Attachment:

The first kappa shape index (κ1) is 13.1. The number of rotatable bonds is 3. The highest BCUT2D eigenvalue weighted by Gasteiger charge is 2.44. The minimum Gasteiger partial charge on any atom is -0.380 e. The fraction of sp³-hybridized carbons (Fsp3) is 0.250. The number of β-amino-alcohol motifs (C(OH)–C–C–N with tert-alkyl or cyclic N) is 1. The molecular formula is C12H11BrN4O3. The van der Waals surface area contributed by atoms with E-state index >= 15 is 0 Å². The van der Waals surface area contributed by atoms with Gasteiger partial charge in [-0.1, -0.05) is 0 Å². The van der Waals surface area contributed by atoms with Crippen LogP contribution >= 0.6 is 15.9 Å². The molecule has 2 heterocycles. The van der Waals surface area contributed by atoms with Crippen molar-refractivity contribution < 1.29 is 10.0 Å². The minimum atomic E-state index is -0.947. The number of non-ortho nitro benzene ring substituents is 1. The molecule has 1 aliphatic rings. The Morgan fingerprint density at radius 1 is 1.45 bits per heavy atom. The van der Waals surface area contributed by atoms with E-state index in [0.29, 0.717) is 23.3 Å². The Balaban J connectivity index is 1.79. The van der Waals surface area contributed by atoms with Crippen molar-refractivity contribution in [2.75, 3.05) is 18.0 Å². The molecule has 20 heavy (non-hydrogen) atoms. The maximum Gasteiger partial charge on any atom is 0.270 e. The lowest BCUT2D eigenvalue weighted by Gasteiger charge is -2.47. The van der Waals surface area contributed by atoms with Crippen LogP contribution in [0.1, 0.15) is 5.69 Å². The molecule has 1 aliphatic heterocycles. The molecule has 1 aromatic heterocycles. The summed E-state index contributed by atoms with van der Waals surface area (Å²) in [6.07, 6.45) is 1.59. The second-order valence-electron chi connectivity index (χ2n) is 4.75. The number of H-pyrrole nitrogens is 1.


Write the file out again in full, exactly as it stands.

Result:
The first kappa shape index (κ1) is 13.1. The number of rotatable bonds is 3. The highest BCUT2D eigenvalue weighted by Gasteiger charge is 2.44. The minimum Gasteiger partial charge on any atom is -0.380 e. The fraction of sp³-hybridized carbons (Fsp3) is 0.250. The number of β-amino-alcohol motifs (C(OH)–C–C–N with tert-alkyl or cyclic N) is 1. The molecular formula is C12H11BrN4O3. The van der Waals surface area contributed by atoms with E-state index >= 15 is 0 Å². The van der Waals surface area contributed by atoms with Gasteiger partial charge in [-0.1, -0.05) is 0 Å². The van der Waals surface area contributed by atoms with Crippen LogP contribution >= 0.6 is 15.9 Å². The molecule has 2 heterocycles. The van der Waals surface area contributed by atoms with Crippen molar-refractivity contribution < 1.29 is 10.0 Å². The minimum atomic E-state index is -0.947. The number of non-ortho nitro benzene ring substituents is 1. The molecule has 1 aliphatic rings. The Morgan fingerprint density at radius 1 is 1.45 bits per heavy atom. The van der Waals surface area contributed by atoms with E-state index in [0.29, 0.717) is 23.3 Å². The Balaban J connectivity index is 1.79. The van der Waals surface area contributed by atoms with Crippen molar-refractivity contribution in [2.75, 3.05) is 18.0 Å². The molecule has 20 heavy (non-hydrogen) atoms. The maximum Gasteiger partial charge on any atom is 0.270 e. The lowest BCUT2D eigenvalue weighted by Gasteiger charge is -2.47. The van der Waals surface area contributed by atoms with Crippen LogP contribution in [0.1, 0.15) is 5.69 Å². The molecule has 1 aliphatic heterocycles. The molecule has 1 aromatic heterocycles. The summed E-state index contributed by atoms with van der Waals surface area (Å²) in [6.07, 6.45) is 1.59. The second-order valence-electron chi connectivity index (χ2n) is 4.75. The number of H-pyrrole nitrogens is 1.